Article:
We are, without a doubt, heading closer toward a generational transition in government. Surveys have shown that federal jobs are becoming more popular among millennials because they feel it is the best way to give back to the community, but many turn away from the option as they realize the implicated restraints of some positions. Children are turning into full-fledged adults, which is a basic biological step that happens rather quickly, but for the first time these “kids” grew up with a history of internet activity. Adolescents do what they can to receive attention on the internet at an age where they don’t know how to fit in, there is a constant stream of complaining as they move on through the education system, and they document activities that may seem “cool” at the time, flaunting it to the world on social media. The case in point is that those currently in government were young at one time, believe it or not, but these experiences were all done as face-to-face interactions without thinking twice about it coming back to haunt them.
The answer to the question about what undergrads worry about when they decide they want to follow a governmental career path, a lot of the time, is rooted in their internet baggage. This worry will only deepen with advances in technology, especially if privacy laws cannot keep up with the dissemination of personal information.
Quality graduates who may provide deep value to governmental positions may be intimated by the security clearance process, especially due to growing up within a social media-driven society which is partially outside their control. Accounts are saturated with things they have said, done, and been involved with, and they don’t know what their 14-year-old self might have said, or when their college days got the best of them. The realization that some things just don’t belong on the internet does not always register at the right time. We see this trend currently with technical talent within the government, who are unwilling to sit for Full Scope Polygraphs (FSP) due to their hesitancy in exposing intimate details they deem are unimportant to the core issue of being technically qualified enough to perform valuable, sensitive work for our government, such as sexual behavior or music preference. Software developers and systems engineers are in high demand, however the lack of competitive salary and opaque clearance process leads many to pursue commercial jobs over important federal work.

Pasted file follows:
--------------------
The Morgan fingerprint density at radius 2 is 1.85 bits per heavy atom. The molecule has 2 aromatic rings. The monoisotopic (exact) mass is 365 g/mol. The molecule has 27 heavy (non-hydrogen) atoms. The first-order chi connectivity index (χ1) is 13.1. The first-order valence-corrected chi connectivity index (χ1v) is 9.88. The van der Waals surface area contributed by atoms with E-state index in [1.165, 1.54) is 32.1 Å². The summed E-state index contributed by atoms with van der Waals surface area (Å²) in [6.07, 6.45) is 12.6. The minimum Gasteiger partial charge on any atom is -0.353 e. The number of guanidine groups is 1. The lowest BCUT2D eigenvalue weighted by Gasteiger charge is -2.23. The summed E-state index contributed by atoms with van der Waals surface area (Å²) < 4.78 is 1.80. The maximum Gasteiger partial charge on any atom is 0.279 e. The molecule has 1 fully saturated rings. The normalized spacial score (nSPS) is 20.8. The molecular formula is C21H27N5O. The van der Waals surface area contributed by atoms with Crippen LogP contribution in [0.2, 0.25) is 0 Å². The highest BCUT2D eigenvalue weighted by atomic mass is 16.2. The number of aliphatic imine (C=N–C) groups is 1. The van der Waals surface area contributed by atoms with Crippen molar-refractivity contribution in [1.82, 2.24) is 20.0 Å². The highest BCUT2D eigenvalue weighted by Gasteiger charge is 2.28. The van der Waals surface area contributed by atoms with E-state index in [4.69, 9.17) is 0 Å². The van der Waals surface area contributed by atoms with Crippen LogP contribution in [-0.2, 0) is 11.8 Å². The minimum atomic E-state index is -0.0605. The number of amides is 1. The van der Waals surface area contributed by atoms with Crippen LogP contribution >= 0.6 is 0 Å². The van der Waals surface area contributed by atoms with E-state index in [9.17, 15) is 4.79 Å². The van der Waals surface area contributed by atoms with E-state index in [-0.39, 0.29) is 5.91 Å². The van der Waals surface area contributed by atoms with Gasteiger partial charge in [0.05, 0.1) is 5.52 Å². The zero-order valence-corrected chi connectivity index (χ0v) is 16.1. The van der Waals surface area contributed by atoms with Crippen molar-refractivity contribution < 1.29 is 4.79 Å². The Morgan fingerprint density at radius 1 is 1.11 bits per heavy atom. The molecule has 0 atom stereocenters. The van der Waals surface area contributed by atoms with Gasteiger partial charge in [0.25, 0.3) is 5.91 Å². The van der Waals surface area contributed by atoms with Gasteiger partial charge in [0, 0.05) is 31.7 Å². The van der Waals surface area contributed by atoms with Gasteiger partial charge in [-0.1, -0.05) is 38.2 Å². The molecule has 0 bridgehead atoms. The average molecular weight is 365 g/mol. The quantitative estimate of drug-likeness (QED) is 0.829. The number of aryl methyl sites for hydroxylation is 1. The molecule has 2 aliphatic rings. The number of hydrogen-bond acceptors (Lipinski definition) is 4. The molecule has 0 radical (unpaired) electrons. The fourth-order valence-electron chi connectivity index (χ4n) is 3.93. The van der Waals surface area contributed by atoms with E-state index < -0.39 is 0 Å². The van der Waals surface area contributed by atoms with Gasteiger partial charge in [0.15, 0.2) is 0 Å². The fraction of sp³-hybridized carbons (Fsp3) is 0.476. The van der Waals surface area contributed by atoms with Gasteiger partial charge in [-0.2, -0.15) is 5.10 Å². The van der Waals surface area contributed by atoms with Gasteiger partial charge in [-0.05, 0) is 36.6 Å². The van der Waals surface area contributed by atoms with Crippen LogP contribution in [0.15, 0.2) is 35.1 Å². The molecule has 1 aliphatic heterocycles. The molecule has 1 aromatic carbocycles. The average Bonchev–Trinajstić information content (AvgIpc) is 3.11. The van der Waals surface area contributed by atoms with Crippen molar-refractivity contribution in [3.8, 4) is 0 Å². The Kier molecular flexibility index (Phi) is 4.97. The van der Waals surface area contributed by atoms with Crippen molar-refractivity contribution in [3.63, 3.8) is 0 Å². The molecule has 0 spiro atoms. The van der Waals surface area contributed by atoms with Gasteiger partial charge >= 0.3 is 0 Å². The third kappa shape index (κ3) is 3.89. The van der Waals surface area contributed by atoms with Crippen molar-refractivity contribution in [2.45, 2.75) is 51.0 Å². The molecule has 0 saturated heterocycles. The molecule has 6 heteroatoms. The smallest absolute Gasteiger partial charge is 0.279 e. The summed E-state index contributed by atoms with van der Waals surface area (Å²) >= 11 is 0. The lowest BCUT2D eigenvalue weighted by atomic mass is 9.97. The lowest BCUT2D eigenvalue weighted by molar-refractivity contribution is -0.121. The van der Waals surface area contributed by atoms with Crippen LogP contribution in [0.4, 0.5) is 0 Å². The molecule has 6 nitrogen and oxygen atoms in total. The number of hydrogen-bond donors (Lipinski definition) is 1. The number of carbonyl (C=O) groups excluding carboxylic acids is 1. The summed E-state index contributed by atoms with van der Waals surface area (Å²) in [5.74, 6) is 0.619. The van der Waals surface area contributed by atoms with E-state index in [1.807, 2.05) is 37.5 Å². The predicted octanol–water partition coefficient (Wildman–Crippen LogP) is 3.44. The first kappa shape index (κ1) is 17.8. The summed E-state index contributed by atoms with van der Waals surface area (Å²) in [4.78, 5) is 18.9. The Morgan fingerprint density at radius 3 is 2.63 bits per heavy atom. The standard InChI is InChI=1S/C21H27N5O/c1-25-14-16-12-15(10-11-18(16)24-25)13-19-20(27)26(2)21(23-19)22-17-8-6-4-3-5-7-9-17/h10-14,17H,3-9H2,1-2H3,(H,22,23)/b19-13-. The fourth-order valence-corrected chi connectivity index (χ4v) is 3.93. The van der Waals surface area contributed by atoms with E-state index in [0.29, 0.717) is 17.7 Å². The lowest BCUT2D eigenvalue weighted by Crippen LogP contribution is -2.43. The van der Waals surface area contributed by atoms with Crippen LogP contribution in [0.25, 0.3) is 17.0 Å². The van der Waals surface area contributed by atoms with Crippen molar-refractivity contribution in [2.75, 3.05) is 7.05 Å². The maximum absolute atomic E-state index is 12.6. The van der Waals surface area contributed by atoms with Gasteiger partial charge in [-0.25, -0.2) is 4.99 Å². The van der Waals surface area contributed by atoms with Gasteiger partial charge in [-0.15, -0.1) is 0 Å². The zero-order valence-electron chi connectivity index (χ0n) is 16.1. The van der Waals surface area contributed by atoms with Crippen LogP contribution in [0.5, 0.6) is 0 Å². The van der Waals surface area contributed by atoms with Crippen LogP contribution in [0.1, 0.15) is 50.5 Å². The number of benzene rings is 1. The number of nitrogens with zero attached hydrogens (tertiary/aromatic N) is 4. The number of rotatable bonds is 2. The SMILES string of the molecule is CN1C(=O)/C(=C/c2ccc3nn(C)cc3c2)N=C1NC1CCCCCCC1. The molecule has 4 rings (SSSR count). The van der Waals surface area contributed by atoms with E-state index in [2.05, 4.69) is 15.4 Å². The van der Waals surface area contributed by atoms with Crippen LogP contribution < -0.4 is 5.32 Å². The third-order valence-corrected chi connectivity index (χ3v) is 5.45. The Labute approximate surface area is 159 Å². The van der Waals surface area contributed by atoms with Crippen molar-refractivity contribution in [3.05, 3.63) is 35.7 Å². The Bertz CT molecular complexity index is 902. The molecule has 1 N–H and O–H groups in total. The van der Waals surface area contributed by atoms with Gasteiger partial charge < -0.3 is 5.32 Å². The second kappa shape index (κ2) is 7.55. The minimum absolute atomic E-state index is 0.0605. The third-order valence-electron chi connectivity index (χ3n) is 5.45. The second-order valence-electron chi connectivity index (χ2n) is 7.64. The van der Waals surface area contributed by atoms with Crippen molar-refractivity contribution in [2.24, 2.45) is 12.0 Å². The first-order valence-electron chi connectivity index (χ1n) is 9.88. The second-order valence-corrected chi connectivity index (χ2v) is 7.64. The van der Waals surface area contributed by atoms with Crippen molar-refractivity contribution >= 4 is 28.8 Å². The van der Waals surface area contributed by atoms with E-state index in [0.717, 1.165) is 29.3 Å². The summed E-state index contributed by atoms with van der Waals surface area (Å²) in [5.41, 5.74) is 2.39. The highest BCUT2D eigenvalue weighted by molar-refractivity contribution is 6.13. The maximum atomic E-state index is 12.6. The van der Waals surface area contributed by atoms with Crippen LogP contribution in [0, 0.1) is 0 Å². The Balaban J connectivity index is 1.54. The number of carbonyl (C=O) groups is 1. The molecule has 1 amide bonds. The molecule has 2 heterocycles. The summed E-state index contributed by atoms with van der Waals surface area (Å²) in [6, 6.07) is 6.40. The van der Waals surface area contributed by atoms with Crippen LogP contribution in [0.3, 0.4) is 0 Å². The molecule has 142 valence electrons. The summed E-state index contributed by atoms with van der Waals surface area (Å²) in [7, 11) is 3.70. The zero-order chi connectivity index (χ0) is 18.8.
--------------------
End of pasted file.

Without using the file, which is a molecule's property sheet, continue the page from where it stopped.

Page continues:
Not landing a job is the first worry for undergrads– student debt will drown them if they are not successful, now more than ever. This new realm of the hiring process scares undergrads and Big Data makes it worse, with vast amounts of data being stored in cloud. The reputation of one person does not always fall in their own hands, either. Any friend can post an embarrassing or controversial video of someone else and it will show up with simple web scraping—extracting data from open-source websites. For a careless post to jeopardize the possibility of landing a government career, whether that be during the security clearance process or simply the hiring process, is extremely unfortunate and might seem unfair. The trend of increasing transparency continues to increase as most people post their lives online.
Praescient employees work closely with open-source information, and can speak to the importance of online awareness and best-practices. Educating younger generations on what they should be careful about is something that Praescient values, while acknowledging the worth of self-expression. Our internship program opens college students’ eyes to the vast amount of data that is out there, what should be worrisome, and what is not “the end of the world.”